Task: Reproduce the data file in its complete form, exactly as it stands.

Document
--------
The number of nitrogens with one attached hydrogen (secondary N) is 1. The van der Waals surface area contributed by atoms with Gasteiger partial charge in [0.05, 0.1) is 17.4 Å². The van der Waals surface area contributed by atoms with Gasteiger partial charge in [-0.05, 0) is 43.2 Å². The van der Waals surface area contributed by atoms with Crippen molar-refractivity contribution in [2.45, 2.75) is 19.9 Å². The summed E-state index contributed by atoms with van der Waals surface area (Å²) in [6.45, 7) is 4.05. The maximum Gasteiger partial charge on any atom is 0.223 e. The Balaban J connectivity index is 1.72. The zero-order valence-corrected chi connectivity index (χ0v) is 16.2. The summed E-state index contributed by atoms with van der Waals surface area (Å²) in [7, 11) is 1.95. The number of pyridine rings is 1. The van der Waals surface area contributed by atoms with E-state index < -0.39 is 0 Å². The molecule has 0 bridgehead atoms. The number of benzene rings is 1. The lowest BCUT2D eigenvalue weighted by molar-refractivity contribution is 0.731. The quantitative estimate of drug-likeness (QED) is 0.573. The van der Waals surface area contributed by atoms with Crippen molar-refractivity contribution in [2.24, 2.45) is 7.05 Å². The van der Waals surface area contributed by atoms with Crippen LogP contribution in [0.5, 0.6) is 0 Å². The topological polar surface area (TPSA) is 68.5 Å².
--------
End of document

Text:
The number of nitrogens with one attached hydrogen (secondary N) is 1. The van der Waals surface area contributed by atoms with Gasteiger partial charge in [0.05, 0.1) is 17.4 Å². The van der Waals surface area contributed by atoms with Gasteiger partial charge in [-0.05, 0) is 43.2 Å². The van der Waals surface area contributed by atoms with Crippen molar-refractivity contribution in [2.45, 2.75) is 19.9 Å². The summed E-state index contributed by atoms with van der Waals surface area (Å²) in [6.45, 7) is 4.05. The maximum Gasteiger partial charge on any atom is 0.223 e. The Balaban J connectivity index is 1.72. The zero-order valence-corrected chi connectivity index (χ0v) is 16.2. The summed E-state index contributed by atoms with van der Waals surface area (Å²) in [7, 11) is 1.95. The number of pyridine rings is 1. The van der Waals surface area contributed by atoms with E-state index < -0.39 is 0 Å². The molecule has 0 bridgehead atoms. The number of benzene rings is 1. The lowest BCUT2D eigenvalue weighted by molar-refractivity contribution is 0.731. The quantitative estimate of drug-likeness (QED) is 0.573. The van der Waals surface area contributed by atoms with Crippen molar-refractivity contribution in [2.24, 2.45) is 7.05 Å². The van der Waals surface area contributed by atoms with Crippen LogP contribution in [0.5, 0.6) is 0 Å². The topological polar surface area (TPSA) is 68.5 Å².